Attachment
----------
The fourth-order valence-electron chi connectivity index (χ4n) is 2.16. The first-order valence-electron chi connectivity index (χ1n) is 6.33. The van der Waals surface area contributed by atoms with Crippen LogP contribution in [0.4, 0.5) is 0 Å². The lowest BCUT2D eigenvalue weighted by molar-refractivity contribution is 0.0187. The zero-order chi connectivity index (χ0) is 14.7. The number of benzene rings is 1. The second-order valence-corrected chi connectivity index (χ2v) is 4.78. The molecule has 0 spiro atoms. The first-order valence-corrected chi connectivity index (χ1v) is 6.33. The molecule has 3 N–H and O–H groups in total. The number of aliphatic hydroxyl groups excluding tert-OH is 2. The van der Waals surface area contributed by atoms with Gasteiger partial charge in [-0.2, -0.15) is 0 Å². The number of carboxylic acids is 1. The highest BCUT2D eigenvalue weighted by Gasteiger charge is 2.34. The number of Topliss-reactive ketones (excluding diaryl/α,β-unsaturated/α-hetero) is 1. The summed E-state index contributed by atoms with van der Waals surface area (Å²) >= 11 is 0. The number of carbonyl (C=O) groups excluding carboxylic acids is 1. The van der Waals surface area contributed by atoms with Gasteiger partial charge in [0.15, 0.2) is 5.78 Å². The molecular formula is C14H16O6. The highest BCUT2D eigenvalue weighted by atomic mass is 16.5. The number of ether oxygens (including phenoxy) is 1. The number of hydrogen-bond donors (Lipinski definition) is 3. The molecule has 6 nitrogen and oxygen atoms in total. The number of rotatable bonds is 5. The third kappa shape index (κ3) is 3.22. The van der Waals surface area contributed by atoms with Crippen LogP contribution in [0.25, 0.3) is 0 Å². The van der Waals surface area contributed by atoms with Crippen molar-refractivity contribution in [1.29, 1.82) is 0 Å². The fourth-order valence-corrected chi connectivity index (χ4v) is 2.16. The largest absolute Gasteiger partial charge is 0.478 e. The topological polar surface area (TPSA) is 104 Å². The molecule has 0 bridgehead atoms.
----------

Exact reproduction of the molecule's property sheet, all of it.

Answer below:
The fourth-order valence-electron chi connectivity index (χ4n) is 2.16. The first-order valence-electron chi connectivity index (χ1n) is 6.33. The van der Waals surface area contributed by atoms with Crippen LogP contribution in [0.4, 0.5) is 0 Å². The lowest BCUT2D eigenvalue weighted by molar-refractivity contribution is 0.0187. The zero-order chi connectivity index (χ0) is 14.7. The number of benzene rings is 1. The second-order valence-corrected chi connectivity index (χ2v) is 4.78. The molecule has 0 spiro atoms. The first-order valence-corrected chi connectivity index (χ1v) is 6.33. The molecule has 3 N–H and O–H groups in total. The number of aliphatic hydroxyl groups excluding tert-OH is 2. The van der Waals surface area contributed by atoms with Gasteiger partial charge in [-0.2, -0.15) is 0 Å². The number of carboxylic acids is 1. The highest BCUT2D eigenvalue weighted by Gasteiger charge is 2.34. The number of Topliss-reactive ketones (excluding diaryl/α,β-unsaturated/α-hetero) is 1. The summed E-state index contributed by atoms with van der Waals surface area (Å²) >= 11 is 0. The number of carbonyl (C=O) groups excluding carboxylic acids is 1. The van der Waals surface area contributed by atoms with Gasteiger partial charge in [0.15, 0.2) is 5.78 Å². The molecular formula is C14H16O6. The highest BCUT2D eigenvalue weighted by atomic mass is 16.5. The number of ether oxygens (including phenoxy) is 1. The number of hydrogen-bond donors (Lipinski definition) is 3. The molecule has 6 nitrogen and oxygen atoms in total. The number of rotatable bonds is 5. The third kappa shape index (κ3) is 3.22. The van der Waals surface area contributed by atoms with Crippen LogP contribution in [0.25, 0.3) is 0 Å². The van der Waals surface area contributed by atoms with Crippen molar-refractivity contribution in [1.29, 1.82) is 0 Å². The fourth-order valence-corrected chi connectivity index (χ4v) is 2.16. The largest absolute Gasteiger partial charge is 0.478 e. The topological polar surface area (TPSA) is 104 Å². The molecule has 0 bridgehead atoms.